Earn to Die Game

Play More Zombie Outbreak Games Online

Earn to Die – Side-scrollin’, car rollin’ action where zombies meet the windshield with force

This Game’s Got Game

It seems like you cannot so much as turn the corner on the internet these days without encountering some sort of doom and gloom. BBC News is wrought with riots, murder, and corruption stories, the weather as recently taken a turn for the worst, and in one of the worst first-world problems I can think of, the battery for my laptop is nearing its end and I cannot be bothered to locate the charger. Fictional problems are much more grave and therefore entertaining than this, though: a war here, a fight to the death there, and a noticeable abundance of decomposing, stumbling, moan-and-groan zombies that would just love to have a nibble of your face as a starter for their main meal, which consists of the rest of your bodily organs, with your eyeballs for dessert. Zombie games like Left 4 Dead 2 are all the rage, and The Last Stand has the shooting aspect covered, but who’s behind the wheel in the car-centric zombie killing profession? Earn to Die, that’s who, and I can tell you now that it’s got some game.

The Apocalypse Is No Time for Wordplay

Earn to Die’s mild play on words is a hint at nature of the game, which is essentially focused on driving a car from one side of a level to the other encountering zombies and obstacles along the terrain and earning money as you create more destruction. Your starting vehicle is something of an abomination to motor vehicles and wheeled transport in general, so you initially can’t get very far in this distance-based game, and here’s where the fun part comes in: you have to buy upgrades to increase your chances of making it to the end of each level, therefore surviving for just one day more.

What Sort of Garage is This?

The facilitation of your ploughing through hundreds of zombies is achieved by  visiting the garage after each round, which is apparently still trading and accepting what should in an end-of-days situation be valueless cash in return for various vehicular enhancements that make your initially-impossible car runs significantly easier. The upgrades are essentially the backbone of the game’s entertainment as without them, the game would be just another zombie-containing distance-based game with only a handful of fans and absolutely no notoriety whatsoever. Due to the ability to purchase things like extra  fuel, new engines, a mounted gun, and a booster to give you a temporary burst of speed, the game becomes less of a routine distance-based experience and more of an upgrade-based addiction that makes you want to play over and over again until you can afford the best zombie-crushing upgrades around.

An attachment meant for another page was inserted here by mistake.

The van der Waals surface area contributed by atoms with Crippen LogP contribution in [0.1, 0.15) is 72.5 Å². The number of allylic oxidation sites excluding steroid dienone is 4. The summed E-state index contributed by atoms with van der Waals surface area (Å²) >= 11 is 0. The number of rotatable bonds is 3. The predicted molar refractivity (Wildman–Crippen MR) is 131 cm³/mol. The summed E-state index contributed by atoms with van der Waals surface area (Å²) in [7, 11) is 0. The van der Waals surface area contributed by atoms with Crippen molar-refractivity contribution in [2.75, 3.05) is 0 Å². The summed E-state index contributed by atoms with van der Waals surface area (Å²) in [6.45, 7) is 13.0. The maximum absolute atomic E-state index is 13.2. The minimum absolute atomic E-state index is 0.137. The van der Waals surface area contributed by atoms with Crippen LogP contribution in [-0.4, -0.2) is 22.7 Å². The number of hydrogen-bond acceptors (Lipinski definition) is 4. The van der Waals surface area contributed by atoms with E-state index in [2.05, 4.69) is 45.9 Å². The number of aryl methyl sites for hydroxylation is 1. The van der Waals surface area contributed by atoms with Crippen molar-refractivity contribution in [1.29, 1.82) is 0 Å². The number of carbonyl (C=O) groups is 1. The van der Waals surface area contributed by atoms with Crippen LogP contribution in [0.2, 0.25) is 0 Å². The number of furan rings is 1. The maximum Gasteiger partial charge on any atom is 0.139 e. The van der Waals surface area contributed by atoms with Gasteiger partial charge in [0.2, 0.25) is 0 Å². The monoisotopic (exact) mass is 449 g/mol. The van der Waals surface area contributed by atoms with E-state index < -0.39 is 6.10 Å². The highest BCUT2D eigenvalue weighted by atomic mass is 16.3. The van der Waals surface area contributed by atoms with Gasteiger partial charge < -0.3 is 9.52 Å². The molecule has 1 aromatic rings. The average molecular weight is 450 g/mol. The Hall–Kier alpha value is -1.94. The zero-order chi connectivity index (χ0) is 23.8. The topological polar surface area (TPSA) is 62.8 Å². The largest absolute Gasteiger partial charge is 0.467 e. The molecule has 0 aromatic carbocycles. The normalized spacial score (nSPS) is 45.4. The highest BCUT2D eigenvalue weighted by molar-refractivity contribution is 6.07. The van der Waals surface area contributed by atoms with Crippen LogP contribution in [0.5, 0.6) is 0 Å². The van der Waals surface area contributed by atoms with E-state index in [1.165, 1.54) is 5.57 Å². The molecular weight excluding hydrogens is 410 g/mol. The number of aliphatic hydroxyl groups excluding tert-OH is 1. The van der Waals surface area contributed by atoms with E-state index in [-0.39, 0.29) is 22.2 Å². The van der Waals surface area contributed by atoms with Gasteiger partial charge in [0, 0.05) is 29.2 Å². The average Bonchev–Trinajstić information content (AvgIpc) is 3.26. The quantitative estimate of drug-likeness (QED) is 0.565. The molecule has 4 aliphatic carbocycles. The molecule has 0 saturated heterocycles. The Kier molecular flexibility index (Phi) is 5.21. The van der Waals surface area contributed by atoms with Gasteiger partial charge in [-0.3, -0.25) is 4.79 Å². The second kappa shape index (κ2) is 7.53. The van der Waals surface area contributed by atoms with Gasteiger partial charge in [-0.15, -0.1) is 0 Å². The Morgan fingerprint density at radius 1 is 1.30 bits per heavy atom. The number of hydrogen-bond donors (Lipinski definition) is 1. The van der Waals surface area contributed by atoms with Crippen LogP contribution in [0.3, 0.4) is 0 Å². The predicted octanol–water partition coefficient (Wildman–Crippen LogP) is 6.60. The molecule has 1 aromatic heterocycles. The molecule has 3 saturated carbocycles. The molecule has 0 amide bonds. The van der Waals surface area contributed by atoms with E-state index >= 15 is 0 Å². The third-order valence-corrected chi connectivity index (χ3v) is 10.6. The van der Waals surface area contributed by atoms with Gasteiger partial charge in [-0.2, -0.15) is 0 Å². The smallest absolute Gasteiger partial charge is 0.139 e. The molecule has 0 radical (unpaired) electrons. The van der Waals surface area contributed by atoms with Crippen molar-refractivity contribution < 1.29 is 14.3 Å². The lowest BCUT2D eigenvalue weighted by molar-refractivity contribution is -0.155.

Faster and More Furious

The upgrades don’t stop at component parts either; you can also upgrade to bigger and better cars when you collect enough money, with buggies to a huge school bus eventually being on offer. The amount of entertainment provided by the car and component upgrades is unquestionable, but once you’ve been playing for quite some time you may begin to notice that the game hasn’t actually got all that much depth (very similar to its successor, Earn to Die 2012). Even with all the fun upgrades, the act of repeatedly driving over terrain with relatively little variation can become tiresome, and it soon becomes just another ‘grinding for cash’ story where your progress depends entirely on your upgrades with almost no emphasis on driving skill or vehicular manoeuvres. This doesn’t make the whole thing bad by any means, and the delightfully illustrated design and visual polish makes it feel like an extremely professional game, but just one that needs a little more variety that upgrades alone cannot provide.